Native Plant Corner encourages the use of native plants in our peninsula’s landscapes in order to understand and conserve diverse pollinator populations, and complex food webs.
Gardening with native plants can transform your home landscape into a sanctuary for birds, butterflies, moths, bees, other insects and wildlife. Native plant gardening practices ( eliminating pesticides, reducing watering requirements, shrinking lawn space) contribute to creating a healthier habitat for you, your children, and the critters whose neighborhood we share and whose biological services we (and all life) need to survive. Native landscapes create safe migration corridors for insects and birds and encourage plant resilience in the face of climate change. When you garden with native plants suitable to our mid-coast region, you enhance your gardens with Maine’s natural beauty and you create a personal connection to the natural habitats beyond your yard.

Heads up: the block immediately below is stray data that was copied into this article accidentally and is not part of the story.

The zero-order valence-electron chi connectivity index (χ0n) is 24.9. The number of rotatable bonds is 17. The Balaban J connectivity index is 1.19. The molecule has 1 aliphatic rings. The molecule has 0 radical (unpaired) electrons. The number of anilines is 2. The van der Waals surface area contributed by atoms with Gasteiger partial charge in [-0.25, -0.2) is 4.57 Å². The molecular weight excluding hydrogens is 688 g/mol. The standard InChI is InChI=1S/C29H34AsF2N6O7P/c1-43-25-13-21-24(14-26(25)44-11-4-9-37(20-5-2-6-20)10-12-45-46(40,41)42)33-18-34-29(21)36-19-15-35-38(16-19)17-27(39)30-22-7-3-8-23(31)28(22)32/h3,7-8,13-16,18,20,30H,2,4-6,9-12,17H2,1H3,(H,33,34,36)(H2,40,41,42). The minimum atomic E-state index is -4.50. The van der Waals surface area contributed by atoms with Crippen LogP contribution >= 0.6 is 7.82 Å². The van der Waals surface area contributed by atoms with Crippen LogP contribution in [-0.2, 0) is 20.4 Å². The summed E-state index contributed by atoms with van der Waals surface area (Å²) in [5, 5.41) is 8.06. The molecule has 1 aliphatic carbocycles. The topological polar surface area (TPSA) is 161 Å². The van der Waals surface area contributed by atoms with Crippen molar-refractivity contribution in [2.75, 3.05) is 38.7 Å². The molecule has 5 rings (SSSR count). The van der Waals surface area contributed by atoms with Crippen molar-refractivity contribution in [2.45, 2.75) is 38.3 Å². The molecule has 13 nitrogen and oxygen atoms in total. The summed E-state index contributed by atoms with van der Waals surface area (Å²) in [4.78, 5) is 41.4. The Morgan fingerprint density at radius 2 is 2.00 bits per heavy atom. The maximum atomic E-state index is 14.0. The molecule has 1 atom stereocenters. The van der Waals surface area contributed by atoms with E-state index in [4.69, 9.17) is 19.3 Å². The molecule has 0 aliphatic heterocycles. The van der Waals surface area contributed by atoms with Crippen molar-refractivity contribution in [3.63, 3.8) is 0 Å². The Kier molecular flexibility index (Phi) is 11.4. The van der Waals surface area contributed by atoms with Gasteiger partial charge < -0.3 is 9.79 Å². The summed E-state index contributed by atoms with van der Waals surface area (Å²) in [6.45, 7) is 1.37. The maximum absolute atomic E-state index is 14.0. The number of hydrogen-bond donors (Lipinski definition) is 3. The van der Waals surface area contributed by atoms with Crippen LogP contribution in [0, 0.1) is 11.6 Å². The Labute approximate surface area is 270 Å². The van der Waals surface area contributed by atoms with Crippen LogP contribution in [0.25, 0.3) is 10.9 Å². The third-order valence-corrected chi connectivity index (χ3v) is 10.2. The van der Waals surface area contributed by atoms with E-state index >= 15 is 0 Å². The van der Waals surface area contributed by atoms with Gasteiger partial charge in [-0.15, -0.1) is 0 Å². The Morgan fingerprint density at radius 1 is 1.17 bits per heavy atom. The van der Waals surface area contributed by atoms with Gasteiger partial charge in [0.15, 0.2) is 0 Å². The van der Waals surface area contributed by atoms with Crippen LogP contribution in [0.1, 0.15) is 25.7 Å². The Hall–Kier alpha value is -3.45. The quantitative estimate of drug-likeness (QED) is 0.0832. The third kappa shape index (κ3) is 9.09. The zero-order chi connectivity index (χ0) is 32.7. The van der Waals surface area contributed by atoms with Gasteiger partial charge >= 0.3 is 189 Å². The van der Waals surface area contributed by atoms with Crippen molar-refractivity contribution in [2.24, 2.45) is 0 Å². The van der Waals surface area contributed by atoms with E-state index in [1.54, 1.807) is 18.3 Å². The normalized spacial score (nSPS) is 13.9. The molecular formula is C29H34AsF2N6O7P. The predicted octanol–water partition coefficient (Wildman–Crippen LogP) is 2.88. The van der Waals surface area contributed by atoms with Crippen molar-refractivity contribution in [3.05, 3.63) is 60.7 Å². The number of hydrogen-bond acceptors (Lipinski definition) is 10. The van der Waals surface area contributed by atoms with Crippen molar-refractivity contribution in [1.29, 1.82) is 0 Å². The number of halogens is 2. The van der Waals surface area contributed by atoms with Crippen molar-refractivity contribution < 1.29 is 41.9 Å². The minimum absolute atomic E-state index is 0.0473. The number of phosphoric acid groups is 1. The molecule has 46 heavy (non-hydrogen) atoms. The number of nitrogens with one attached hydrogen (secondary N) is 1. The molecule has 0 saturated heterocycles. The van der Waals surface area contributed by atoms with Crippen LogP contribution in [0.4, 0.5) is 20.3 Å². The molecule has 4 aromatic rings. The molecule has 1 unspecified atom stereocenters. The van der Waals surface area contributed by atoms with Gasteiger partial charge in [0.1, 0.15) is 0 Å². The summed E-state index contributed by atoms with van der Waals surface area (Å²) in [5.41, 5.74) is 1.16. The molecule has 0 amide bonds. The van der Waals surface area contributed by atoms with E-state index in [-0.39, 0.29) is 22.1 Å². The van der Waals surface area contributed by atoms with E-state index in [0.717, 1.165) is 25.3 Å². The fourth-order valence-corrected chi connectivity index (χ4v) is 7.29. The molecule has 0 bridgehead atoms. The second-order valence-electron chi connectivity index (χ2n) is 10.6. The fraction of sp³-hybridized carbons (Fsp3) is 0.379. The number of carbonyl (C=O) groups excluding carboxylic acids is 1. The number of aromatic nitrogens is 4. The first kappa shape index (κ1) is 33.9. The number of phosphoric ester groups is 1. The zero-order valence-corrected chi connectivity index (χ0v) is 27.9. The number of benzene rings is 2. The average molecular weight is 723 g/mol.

This Corner will feature a different Maine native plant with each issue in the upcoming months. Each featured native plant is suited for enhancing our St. George landscapes.—Jan Getgood
(Getgood is a retired native plant nursery owner living in St. George, where she continues to advocate for conserving native plants in the wild and promotes propagating regionally appropriate native plants to enhance diversity in our gardens.)
Commonly known as anise hyssop, blue giant hyssop, or lavender hyssop, Agastache foeniculum is an upright, clump-forming herbaceous perennial of the mint family.
This native hyssop grows to 2’-4’ tall and is noted for its mid- to late summer bloom of lavender to purple flowers and the anise scent of its foliage. The lovely blooms are showy, cylindrical, terminal spikes of lavender flowers and are very, VERY attractive to bees, hummingbirds, butterflies and other pollinator insects.
Anise hyssop is easily grown in average, dry to medium moist, well-drained soils in full sun to part shade. Good soil drainage is essential. Plants will spread by rhizomes and will easily self seed in optimum growing conditions. Aromatic leaves of anise hyssop can be incorporated into herbal teas or jellies.